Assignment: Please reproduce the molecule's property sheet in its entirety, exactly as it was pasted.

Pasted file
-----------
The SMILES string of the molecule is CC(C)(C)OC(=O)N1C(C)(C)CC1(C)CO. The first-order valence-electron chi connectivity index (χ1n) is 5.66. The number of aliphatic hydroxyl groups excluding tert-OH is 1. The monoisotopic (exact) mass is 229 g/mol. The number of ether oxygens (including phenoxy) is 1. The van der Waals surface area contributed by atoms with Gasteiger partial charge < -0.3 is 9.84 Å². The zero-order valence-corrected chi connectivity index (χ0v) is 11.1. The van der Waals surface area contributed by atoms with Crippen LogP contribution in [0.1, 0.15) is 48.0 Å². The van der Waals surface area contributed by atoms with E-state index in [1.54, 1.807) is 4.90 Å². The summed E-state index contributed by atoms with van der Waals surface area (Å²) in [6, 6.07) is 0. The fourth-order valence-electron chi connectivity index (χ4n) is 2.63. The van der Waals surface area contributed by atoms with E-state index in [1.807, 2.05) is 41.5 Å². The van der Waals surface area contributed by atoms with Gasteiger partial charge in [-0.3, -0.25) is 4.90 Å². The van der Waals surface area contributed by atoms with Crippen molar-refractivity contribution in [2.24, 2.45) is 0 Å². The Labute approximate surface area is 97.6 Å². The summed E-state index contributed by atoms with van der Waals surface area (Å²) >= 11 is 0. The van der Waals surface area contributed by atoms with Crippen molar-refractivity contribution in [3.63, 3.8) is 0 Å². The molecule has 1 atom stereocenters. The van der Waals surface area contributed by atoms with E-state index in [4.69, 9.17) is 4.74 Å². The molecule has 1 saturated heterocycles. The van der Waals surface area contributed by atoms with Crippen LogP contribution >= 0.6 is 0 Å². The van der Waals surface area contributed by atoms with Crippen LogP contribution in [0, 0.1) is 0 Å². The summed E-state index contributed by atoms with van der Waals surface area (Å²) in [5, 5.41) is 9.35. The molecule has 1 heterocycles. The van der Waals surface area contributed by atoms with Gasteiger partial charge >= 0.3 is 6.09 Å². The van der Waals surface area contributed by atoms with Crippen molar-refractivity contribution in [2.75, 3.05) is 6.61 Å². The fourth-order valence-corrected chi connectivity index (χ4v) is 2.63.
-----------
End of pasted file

The SMILES string of the molecule is CC(C)(C)OC(=O)N1C(C)(C)CC1(C)CO. The first-order valence-electron chi connectivity index (χ1n) is 5.66. The number of aliphatic hydroxyl groups excluding tert-OH is 1. The monoisotopic (exact) mass is 229 g/mol. The number of ether oxygens (including phenoxy) is 1. The van der Waals surface area contributed by atoms with Gasteiger partial charge < -0.3 is 9.84 Å². The zero-order valence-corrected chi connectivity index (χ0v) is 11.1. The van der Waals surface area contributed by atoms with Crippen LogP contribution in [0.1, 0.15) is 48.0 Å². The van der Waals surface area contributed by atoms with E-state index in [1.54, 1.807) is 4.90 Å². The summed E-state index contributed by atoms with van der Waals surface area (Å²) in [6, 6.07) is 0. The fourth-order valence-electron chi connectivity index (χ4n) is 2.63. The van der Waals surface area contributed by atoms with E-state index in [1.807, 2.05) is 41.5 Å². The van der Waals surface area contributed by atoms with Gasteiger partial charge in [-0.3, -0.25) is 4.90 Å². The van der Waals surface area contributed by atoms with Crippen molar-refractivity contribution in [2.24, 2.45) is 0 Å². The Labute approximate surface area is 97.6 Å². The summed E-state index contributed by atoms with van der Waals surface area (Å²) >= 11 is 0. The van der Waals surface area contributed by atoms with Crippen molar-refractivity contribution in [3.63, 3.8) is 0 Å². The molecule has 1 atom stereocenters. The van der Waals surface area contributed by atoms with E-state index in [4.69, 9.17) is 4.74 Å². The molecule has 1 saturated heterocycles. The van der Waals surface area contributed by atoms with Crippen LogP contribution >= 0.6 is 0 Å². The van der Waals surface area contributed by atoms with Crippen LogP contribution in [0, 0.1) is 0 Å². The summed E-state index contributed by atoms with van der Waals surface area (Å²) in [5, 5.41) is 9.35. The molecule has 1 heterocycles. The van der Waals surface area contributed by atoms with Gasteiger partial charge >= 0.3 is 6.09 Å². The van der Waals surface area contributed by atoms with Crippen molar-refractivity contribution in [2.75, 3.05) is 6.61 Å². The fourth-order valence-corrected chi connectivity index (χ4v) is 2.63.